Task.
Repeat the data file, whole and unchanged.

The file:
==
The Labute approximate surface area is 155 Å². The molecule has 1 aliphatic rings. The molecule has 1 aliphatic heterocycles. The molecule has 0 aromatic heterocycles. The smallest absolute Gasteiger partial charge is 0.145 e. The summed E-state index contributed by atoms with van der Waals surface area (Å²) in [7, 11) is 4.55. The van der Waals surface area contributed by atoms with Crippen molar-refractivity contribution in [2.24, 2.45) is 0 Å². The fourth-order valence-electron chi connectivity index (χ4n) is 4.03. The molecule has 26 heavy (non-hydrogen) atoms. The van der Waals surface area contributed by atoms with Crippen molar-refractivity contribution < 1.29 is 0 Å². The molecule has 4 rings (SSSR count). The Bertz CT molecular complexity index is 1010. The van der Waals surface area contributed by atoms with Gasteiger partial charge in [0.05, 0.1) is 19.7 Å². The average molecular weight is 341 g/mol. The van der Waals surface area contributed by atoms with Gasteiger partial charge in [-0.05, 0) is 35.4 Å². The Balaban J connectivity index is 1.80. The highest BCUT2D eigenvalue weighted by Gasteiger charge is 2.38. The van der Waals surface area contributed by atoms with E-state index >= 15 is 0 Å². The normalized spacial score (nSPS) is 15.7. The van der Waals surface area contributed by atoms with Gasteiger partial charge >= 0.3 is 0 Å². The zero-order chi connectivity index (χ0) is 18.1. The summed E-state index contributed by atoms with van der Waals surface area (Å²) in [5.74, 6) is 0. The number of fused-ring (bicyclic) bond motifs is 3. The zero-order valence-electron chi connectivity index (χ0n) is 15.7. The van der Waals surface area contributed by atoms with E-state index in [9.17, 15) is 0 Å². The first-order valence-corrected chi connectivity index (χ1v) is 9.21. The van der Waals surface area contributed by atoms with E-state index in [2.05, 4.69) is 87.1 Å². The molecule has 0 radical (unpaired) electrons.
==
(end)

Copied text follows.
The Labute approximate surface area is 155 Å². The molecule has 1 aliphatic rings. The molecule has 1 aliphatic heterocycles. The molecule has 0 aromatic heterocycles. The smallest absolute Gasteiger partial charge is 0.145 e. The summed E-state index contributed by atoms with van der Waals surface area (Å²) in [7, 11) is 4.55. The van der Waals surface area contributed by atoms with Crippen molar-refractivity contribution in [2.24, 2.45) is 0 Å². The fourth-order valence-electron chi connectivity index (χ4n) is 4.03. The molecule has 26 heavy (non-hydrogen) atoms. The van der Waals surface area contributed by atoms with Crippen molar-refractivity contribution < 1.29 is 0 Å². The molecule has 4 rings (SSSR count). The Bertz CT molecular complexity index is 1010. The van der Waals surface area contributed by atoms with Gasteiger partial charge in [0.05, 0.1) is 19.7 Å². The average molecular weight is 341 g/mol. The van der Waals surface area contributed by atoms with Gasteiger partial charge in [-0.05, 0) is 35.4 Å². The Balaban J connectivity index is 1.80. The highest BCUT2D eigenvalue weighted by Gasteiger charge is 2.38. The van der Waals surface area contributed by atoms with E-state index >= 15 is 0 Å². The normalized spacial score (nSPS) is 15.7. The van der Waals surface area contributed by atoms with Gasteiger partial charge >= 0.3 is 0 Å². The zero-order chi connectivity index (χ0) is 18.1. The summed E-state index contributed by atoms with van der Waals surface area (Å²) in [5.74, 6) is 0. The number of fused-ring (bicyclic) bond motifs is 3. The zero-order valence-electron chi connectivity index (χ0n) is 15.7. The van der Waals surface area contributed by atoms with E-state index in [9.17, 15) is 0 Å². The first-order valence-corrected chi connectivity index (χ1v) is 9.21. The van der Waals surface area contributed by atoms with E-state index in [2.05, 4.69) is 87.1 Å². The molecule has 0 radical (unpaired) electrons.